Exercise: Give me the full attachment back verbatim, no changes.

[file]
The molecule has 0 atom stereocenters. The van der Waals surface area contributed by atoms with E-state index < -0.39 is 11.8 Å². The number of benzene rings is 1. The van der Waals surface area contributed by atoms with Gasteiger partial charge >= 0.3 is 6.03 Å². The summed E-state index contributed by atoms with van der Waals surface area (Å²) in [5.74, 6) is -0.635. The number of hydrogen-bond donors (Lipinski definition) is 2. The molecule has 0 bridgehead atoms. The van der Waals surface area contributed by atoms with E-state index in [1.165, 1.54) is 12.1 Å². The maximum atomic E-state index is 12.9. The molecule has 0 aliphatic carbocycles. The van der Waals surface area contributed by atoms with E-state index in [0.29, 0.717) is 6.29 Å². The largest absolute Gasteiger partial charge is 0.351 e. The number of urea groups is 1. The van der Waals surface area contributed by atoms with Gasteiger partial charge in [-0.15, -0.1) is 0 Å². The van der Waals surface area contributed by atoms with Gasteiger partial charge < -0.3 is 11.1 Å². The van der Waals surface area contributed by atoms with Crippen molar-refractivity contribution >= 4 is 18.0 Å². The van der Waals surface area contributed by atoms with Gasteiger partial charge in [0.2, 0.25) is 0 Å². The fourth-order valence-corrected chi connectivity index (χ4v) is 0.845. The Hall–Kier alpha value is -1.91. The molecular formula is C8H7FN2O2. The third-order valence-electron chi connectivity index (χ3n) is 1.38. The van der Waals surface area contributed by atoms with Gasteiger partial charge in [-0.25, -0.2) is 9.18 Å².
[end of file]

The molecule has 0 atom stereocenters. The van der Waals surface area contributed by atoms with E-state index < -0.39 is 11.8 Å². The number of benzene rings is 1. The van der Waals surface area contributed by atoms with Gasteiger partial charge >= 0.3 is 6.03 Å². The summed E-state index contributed by atoms with van der Waals surface area (Å²) in [5.74, 6) is -0.635. The number of hydrogen-bond donors (Lipinski definition) is 2. The molecule has 0 bridgehead atoms. The van der Waals surface area contributed by atoms with E-state index in [1.165, 1.54) is 12.1 Å². The maximum atomic E-state index is 12.9. The molecule has 0 aliphatic carbocycles. The van der Waals surface area contributed by atoms with E-state index in [0.29, 0.717) is 6.29 Å². The largest absolute Gasteiger partial charge is 0.351 e. The number of urea groups is 1. The van der Waals surface area contributed by atoms with Gasteiger partial charge in [-0.15, -0.1) is 0 Å². The van der Waals surface area contributed by atoms with Gasteiger partial charge < -0.3 is 11.1 Å². The van der Waals surface area contributed by atoms with Crippen molar-refractivity contribution >= 4 is 18.0 Å². The van der Waals surface area contributed by atoms with Gasteiger partial charge in [0.2, 0.25) is 0 Å². The fourth-order valence-corrected chi connectivity index (χ4v) is 0.845. The Hall–Kier alpha value is -1.91. The molecular formula is C8H7FN2O2. The third-order valence-electron chi connectivity index (χ3n) is 1.38. The van der Waals surface area contributed by atoms with Gasteiger partial charge in [-0.25, -0.2) is 9.18 Å².